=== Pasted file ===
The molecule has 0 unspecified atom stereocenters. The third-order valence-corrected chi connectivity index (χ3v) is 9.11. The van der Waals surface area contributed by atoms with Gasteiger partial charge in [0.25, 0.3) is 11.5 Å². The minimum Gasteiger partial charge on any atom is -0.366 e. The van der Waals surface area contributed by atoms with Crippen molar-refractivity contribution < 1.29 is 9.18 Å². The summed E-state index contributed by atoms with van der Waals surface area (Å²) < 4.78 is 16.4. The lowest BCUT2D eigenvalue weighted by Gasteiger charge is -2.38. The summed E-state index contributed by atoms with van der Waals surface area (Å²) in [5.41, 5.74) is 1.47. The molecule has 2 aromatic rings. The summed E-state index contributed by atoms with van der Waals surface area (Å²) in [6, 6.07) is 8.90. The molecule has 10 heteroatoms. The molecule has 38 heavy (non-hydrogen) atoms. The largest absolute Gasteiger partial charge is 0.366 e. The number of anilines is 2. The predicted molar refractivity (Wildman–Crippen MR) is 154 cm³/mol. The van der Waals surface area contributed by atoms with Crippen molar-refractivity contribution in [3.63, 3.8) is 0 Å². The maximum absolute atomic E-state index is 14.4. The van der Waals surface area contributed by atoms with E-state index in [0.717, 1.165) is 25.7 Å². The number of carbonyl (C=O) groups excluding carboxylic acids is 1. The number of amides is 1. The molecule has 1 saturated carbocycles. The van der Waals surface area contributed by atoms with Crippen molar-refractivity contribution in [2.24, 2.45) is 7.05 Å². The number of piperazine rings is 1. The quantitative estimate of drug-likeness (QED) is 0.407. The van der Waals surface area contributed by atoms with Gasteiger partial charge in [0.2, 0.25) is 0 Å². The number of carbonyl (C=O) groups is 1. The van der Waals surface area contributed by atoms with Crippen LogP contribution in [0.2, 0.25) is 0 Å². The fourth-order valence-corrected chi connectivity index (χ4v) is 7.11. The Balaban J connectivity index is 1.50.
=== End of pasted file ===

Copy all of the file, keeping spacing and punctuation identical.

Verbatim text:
The molecule has 0 unspecified atom stereocenters. The third-order valence-corrected chi connectivity index (χ3v) is 9.11. The van der Waals surface area contributed by atoms with Gasteiger partial charge in [0.25, 0.3) is 11.5 Å². The minimum Gasteiger partial charge on any atom is -0.366 e. The van der Waals surface area contributed by atoms with Crippen molar-refractivity contribution < 1.29 is 9.18 Å². The summed E-state index contributed by atoms with van der Waals surface area (Å²) < 4.78 is 16.4. The lowest BCUT2D eigenvalue weighted by Gasteiger charge is -2.38. The summed E-state index contributed by atoms with van der Waals surface area (Å²) in [5.41, 5.74) is 1.47. The molecule has 2 aromatic rings. The summed E-state index contributed by atoms with van der Waals surface area (Å²) in [6, 6.07) is 8.90. The molecule has 10 heteroatoms. The molecule has 38 heavy (non-hydrogen) atoms. The largest absolute Gasteiger partial charge is 0.366 e. The number of anilines is 2. The predicted molar refractivity (Wildman–Crippen MR) is 154 cm³/mol. The van der Waals surface area contributed by atoms with Crippen molar-refractivity contribution in [3.63, 3.8) is 0 Å². The maximum absolute atomic E-state index is 14.4. The van der Waals surface area contributed by atoms with E-state index in [0.717, 1.165) is 25.7 Å². The number of carbonyl (C=O) groups excluding carboxylic acids is 1. The number of amides is 1. The molecule has 1 saturated carbocycles. The van der Waals surface area contributed by atoms with Crippen molar-refractivity contribution in [2.24, 2.45) is 7.05 Å². The number of piperazine rings is 1. The quantitative estimate of drug-likeness (QED) is 0.407. The van der Waals surface area contributed by atoms with Gasteiger partial charge in [0.2, 0.25) is 0 Å². The number of carbonyl (C=O) groups is 1. The van der Waals surface area contributed by atoms with Crippen LogP contribution in [0.2, 0.25) is 0 Å². The fourth-order valence-corrected chi connectivity index (χ4v) is 7.11. The Balaban J connectivity index is 1.50.